Backblaze vs ARQ

Hi folks! Recently, someone asked about which of these two solutions people recommend. I need help as well.

I’m a blind user, which means I don’t store images or videos. Furthermore, I have MBP with 256 GB and 176 GB of them is free. ARQ offers interesting solution to back up to your cloud service of choice. However, I can’t find iCloud Drive in the list of supported providers?

My idea so long, purchase ARQ, expand iCloud Drive storage to 200 GB and store backup there. Maybe people have other recommendations for such workflow


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iCloud doesn’t feel like the way to go here, even if were formally supported. iCloud (as we’re discussing it anyway) is a sync service, not a backup service - so it’s highly vulnerable to sync corruption and related issues.

That said, Arq supports Backblaze B2, which is kind of like a cheaper version of Amazon S3. Arq can manage the data archive and handle versioning and such, and you don’t have potential issues with sync.

For 100 gigabytes or so of backups you’d have a pretty small monthly bill - a buck or two, maximum.


iCloud is really a syncing service, not a backup service. Frankly in your position I’d just sign up for Backblaze and be done with it. One and Done.


Normally I would agree with you, Backblaze is a good solution for people with 1TB or more to backup. But $60/year to backup 80 - 256 GB is a waste of money, IMO.

I pay about $3/month for 400 +/- GB on B2 so I’ll have to go with @webwalrus on this. @RDK would break even in less than a year if he purchased Arqbackup ($50) and used Backblaze B2.

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As others have remarked, iCloud is a syncing service and not a backup service. Said another way, iCloud doesn’t provide a big bucket of bytes where you can store anything you want. That’s why it isn’t good for backup storage.

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The other option that I use is ARQ + B2 storage, the best of both worlds, and it might end up cheaper for you.


Do you subscribe to Microsoft 365? (Previously Office 365)

If so, you can use the 1 TB OneDrive storage that’s included.

(I use that with Arq)

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Ark is $50 to purchase, then going to cost you between $25 > $50 every few years to maintain it, so when you look at total cost of ownership make sure you factor in upgrades.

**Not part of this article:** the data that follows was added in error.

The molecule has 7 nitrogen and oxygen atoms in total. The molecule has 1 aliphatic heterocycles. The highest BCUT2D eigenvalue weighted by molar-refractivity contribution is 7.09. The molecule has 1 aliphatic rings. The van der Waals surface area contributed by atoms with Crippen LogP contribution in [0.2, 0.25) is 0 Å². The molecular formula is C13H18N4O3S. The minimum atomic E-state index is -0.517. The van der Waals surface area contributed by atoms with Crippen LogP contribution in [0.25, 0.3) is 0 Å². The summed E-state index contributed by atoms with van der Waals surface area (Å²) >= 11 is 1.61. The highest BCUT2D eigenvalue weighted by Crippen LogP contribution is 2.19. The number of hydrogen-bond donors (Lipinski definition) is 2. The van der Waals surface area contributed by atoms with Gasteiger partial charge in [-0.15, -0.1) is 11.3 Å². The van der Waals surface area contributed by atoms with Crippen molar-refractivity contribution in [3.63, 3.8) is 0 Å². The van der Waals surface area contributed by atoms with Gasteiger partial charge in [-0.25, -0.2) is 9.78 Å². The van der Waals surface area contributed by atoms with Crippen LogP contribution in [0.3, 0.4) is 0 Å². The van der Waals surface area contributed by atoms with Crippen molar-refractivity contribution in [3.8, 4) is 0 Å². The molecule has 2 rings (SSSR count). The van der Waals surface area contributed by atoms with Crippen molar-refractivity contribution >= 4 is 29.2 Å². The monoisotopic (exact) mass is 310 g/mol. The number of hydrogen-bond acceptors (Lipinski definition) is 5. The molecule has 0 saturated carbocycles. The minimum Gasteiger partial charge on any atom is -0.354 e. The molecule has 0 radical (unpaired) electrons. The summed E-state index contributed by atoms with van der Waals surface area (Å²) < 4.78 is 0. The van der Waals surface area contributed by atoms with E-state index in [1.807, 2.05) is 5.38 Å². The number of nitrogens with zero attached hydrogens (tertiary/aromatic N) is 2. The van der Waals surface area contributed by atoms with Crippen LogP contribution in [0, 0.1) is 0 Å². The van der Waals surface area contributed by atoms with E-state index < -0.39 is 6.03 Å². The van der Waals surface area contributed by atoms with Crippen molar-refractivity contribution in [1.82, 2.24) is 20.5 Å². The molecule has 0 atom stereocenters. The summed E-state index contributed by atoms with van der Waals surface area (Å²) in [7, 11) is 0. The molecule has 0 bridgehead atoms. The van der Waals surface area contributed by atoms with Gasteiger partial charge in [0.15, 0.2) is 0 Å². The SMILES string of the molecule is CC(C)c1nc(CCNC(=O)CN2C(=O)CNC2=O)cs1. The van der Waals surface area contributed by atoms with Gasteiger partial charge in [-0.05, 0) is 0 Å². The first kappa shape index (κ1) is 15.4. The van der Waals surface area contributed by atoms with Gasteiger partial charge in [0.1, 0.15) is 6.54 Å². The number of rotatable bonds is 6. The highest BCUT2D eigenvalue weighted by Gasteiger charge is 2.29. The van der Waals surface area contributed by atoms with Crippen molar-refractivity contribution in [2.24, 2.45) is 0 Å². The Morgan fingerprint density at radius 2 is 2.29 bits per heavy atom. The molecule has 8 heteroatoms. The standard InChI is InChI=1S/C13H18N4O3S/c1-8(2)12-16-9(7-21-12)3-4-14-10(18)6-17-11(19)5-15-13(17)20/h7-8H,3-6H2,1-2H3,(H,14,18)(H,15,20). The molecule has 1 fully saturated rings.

Ark a great solution, however you need to be a heavily involved user, in that the shared accountability model really sits mainly with you for config and cloud/local service selection and maintenance.

For me paying $72 a year to backblaze is a no brainer, to have a highly reliable turnkey solution.

Also use time-machine locally, it is similarly simple and rather fool proof.


Good point. I purchased a Lifetime Upgrade v5 license around 5 years ago and didn’t consider upgrade costs.

What a great deal you managed to get :slight_smile:

If only apple offered the ability to have at least 30 days of versioning (including retention of deleted files) on iCloud Drive, for this use case that could actually do the job to a reasonable level. I know that you can see history per file, but I can’t see a way that would allow you to recover from Ransomware (ie I want to restore everything as it was last Tuesday use case).

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Backblaze is something I just don’t have to think about. I get an email from them every once in a while telling me the last time my two machines were backed up. A quick check and if they both say “Today” I know I’m good to go.

Every six months or so I check online to confirm my external drives are being backed up, and just generally check things. Maybe restore a few files.

It’s really the most hands off and reliable backup system I’ve used.


Does Backblaze still decrypt on their servers instead of your local machine, in the case of a restore?

For me that was an absolute “No!” for their service (when I last checked).

There is an option in Arqbackup to ‘Make last backup immutable for “X” days’. However your storage location needs to be set up with this option before your first backup. That wasn’t an option in Arq when I set up my backups, so for now my offline “drive on a shelf” backup is my ransomware insurance.

The website sez “All your files are encrypted before being transmitted over SSL and stored encrypted.”

“All your files are encrypted before being transmitted over SSL and stored encrypted.”

That’s for backing up. For restore it’s still a “No Go” for me:

we decrypt your data on our secure restore servers and we then zip it and send it over an encrypted SSL connection to your computer.

Source: Backblaze

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You’re right, that’s no good because it means they’re holding the keys.

Thanks for this topic, I just started using Time Machine with my 1TB 7200RPM external HDD. I never thought to backup my mac, let alone research about Time Machine/Arq/Backblaze.

What do you do for offsite backup, then?

You have to enter your key to do a restore, so they aren’t holding the keys.


What do you do for offsite backup?

Arq (with local encryption) to OneDrive.

(I’m lucky that my backups still fit in the 1 TB that I get with Microsoft/Office 365)